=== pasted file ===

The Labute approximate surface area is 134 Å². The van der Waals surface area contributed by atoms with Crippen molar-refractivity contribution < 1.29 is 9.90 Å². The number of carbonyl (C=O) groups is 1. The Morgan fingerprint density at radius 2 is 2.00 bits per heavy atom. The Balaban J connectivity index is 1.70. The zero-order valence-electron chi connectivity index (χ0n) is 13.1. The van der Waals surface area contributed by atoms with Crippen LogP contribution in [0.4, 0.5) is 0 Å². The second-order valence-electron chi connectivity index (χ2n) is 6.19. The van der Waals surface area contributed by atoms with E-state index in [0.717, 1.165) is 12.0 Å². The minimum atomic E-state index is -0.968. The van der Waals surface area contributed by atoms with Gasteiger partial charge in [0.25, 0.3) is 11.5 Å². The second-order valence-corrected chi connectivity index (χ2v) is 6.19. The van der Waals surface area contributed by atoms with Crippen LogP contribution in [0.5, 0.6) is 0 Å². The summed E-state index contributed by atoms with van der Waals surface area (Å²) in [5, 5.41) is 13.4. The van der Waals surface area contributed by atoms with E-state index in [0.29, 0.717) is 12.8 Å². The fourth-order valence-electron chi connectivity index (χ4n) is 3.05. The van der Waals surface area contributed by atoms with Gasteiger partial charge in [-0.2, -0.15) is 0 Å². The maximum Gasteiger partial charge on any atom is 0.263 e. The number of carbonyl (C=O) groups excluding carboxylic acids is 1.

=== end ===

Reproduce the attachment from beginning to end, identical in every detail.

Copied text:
The Labute approximate surface area is 134 Å². The van der Waals surface area contributed by atoms with Crippen molar-refractivity contribution < 1.29 is 9.90 Å². The number of carbonyl (C=O) groups is 1. The Morgan fingerprint density at radius 2 is 2.00 bits per heavy atom. The Balaban J connectivity index is 1.70. The zero-order valence-electron chi connectivity index (χ0n) is 13.1. The van der Waals surface area contributed by atoms with Crippen LogP contribution in [0.4, 0.5) is 0 Å². The second-order valence-electron chi connectivity index (χ2n) is 6.19. The van der Waals surface area contributed by atoms with E-state index in [0.717, 1.165) is 12.0 Å². The minimum atomic E-state index is -0.968. The van der Waals surface area contributed by atoms with Gasteiger partial charge in [0.25, 0.3) is 11.5 Å². The second-order valence-corrected chi connectivity index (χ2v) is 6.19. The van der Waals surface area contributed by atoms with Crippen LogP contribution in [0.5, 0.6) is 0 Å². The summed E-state index contributed by atoms with van der Waals surface area (Å²) in [5, 5.41) is 13.4. The van der Waals surface area contributed by atoms with E-state index in [0.29, 0.717) is 12.8 Å². The fourth-order valence-electron chi connectivity index (χ4n) is 3.05. The van der Waals surface area contributed by atoms with Gasteiger partial charge in [-0.2, -0.15) is 0 Å². The maximum Gasteiger partial charge on any atom is 0.263 e. The number of carbonyl (C=O) groups excluding carboxylic acids is 1.